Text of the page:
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Barbican Art Gallery, London UK Sam Burcher and Jane Wallace review.

October 2017

Basquiat UntitledThis is the first large-scale exhibition in the UK of the work of American artist Jean-Michel Basquiat (1960-1988). Clearly, something is amiss that not a single work by such a prolific 20th Century artist is held in a public collection here. Interest in Basquiat has piqued since his Air Power (1984) sold as part of the late David Bowie’s art collection for £7.1 million at Sothebys in London, November 2016.

There are over a hundred startling paintings on three floors plus film of the artist speaking to camera. A strikingly prodigious young talent, it is fitting that his work has been gathered from a variety of sources for an international audience. His vibrant, raw imagery, abounding with fragments of bold capitalised text offer insights into his encyclopaedic interests ranging from anatomy to symbolism, skilfully integrated into paintings and collages. Leonardo da Vinci's Greatest Hits (1982) is a good example.

Coming of age in the late 1970’s in the post-punk underground art scene in downtown New York led to a meeting with Andy Warhol and collaborating on murals and installations for the Mudd Club, Area and Palladium nightclubs, which typifies his role as metteur en scene of this particular era in modern art. Famous (1982) conveys the Warhol connection, whilst Untitled (1980) conveys the mood.  

 

King ZuluKing of the Zulus (1984-1985) is a noteworthy collage portrait of Louis Armstrong and his song of the same name in bright yellow, red, green and black. Ishtar (1983) is a triptych depicting the Mesopotamian goddess of love and fertility.  King Zulu (1986) refers to Jazz legend Miles Davies and golden trumpets scream in a calm sea of blue. I don’t know how to describe my work, it’s like asking Miles how does your horn sound? “ Basquiat said.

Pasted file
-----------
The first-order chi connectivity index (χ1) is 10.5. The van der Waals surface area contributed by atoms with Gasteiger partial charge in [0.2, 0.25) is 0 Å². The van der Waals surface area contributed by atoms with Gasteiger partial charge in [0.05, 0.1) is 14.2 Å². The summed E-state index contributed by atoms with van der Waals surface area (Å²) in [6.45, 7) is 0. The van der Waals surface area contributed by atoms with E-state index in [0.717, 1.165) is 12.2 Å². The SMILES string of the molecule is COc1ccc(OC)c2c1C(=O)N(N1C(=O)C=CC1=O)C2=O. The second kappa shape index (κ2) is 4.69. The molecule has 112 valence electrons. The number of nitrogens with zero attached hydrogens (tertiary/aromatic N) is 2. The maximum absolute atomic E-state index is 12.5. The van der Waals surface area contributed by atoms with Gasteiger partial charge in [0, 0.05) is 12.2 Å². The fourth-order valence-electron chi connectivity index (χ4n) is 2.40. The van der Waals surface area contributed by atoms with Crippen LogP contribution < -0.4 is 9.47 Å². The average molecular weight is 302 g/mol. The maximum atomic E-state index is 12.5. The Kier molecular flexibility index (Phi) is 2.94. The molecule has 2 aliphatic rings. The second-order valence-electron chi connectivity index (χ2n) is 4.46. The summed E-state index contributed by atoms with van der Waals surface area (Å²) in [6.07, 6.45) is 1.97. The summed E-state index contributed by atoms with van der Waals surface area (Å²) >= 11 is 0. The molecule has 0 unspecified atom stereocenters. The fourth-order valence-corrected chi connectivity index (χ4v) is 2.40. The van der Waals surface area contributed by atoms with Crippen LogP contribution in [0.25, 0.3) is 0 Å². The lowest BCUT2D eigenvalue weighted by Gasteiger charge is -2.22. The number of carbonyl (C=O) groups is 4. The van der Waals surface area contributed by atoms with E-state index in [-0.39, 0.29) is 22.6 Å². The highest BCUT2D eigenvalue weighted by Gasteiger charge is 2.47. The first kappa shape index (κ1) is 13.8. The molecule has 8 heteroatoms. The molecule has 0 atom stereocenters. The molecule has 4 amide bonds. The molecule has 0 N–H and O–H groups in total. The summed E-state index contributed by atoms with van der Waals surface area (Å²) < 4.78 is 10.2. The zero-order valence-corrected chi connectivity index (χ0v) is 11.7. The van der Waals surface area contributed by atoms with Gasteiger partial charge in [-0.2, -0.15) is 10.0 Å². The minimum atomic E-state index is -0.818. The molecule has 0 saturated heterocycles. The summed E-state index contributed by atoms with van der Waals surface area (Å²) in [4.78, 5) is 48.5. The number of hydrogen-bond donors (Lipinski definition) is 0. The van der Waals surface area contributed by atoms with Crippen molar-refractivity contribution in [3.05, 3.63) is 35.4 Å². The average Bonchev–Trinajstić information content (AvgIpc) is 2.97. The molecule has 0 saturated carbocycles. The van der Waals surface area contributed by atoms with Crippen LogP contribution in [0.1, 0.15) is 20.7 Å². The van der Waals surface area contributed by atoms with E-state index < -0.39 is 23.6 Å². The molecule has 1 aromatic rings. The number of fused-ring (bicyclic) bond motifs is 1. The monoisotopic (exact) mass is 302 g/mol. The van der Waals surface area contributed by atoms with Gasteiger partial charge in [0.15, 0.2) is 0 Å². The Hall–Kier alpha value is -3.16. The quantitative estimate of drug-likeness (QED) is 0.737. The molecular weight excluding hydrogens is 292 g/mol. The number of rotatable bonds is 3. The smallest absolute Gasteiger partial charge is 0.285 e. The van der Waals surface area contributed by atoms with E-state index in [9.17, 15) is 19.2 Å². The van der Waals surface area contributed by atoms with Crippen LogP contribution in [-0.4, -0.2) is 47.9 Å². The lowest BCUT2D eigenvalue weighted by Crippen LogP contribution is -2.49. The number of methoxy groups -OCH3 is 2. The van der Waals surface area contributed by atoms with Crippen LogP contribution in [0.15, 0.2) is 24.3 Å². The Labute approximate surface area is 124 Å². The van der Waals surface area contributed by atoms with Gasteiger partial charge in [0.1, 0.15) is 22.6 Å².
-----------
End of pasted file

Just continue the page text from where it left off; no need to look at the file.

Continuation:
Basquiat lived homeless in a park as a teenager, exposing himself to primary experiences and coming to the media’s attention in 1978, when he teamed up with schoolmate Al Diaz to graffiti enigmatic statements across the city under the collective pseudonym SAMO© a short form for ‘same old, same old shit’.  Musical collaborations with Debbie Harry and the burgeoning Hip Hop scene reveal unparalleled artistic freedom in a time of fear and poverty.

Much has been made of the fact that this young black artist had no formal training. But video footage  is both touching and revealing. His obvious discomfort and silence when the interviewer tries to get to the root of why he makes art is not a sign that he is inarticulate. Rather, it communicates that an artist of Basquiat’s calibre should not have to justify himself, his reticence perhaps demonstrating he knows that.  

Additional film footage shows Jean-Michel incessantly painting and drawing and not taking himself so seriously, whilst written and audio examples of his powerful trochaic poetry offer further insight into what was indisputably the life, albeit a short one, of a master.  

 

 

Basquiat Young and Glenn

Jean-Michel Basquiat dancing at the Mudd Club, 1979. © Nicholas Taylor 

 

Boom For Real Barbican Art Gallery, London UK 21 September 2017 – 28 January 2018

All pictures © The Estate of Jean-Michel Basquiat, Licensed by Artestar, New York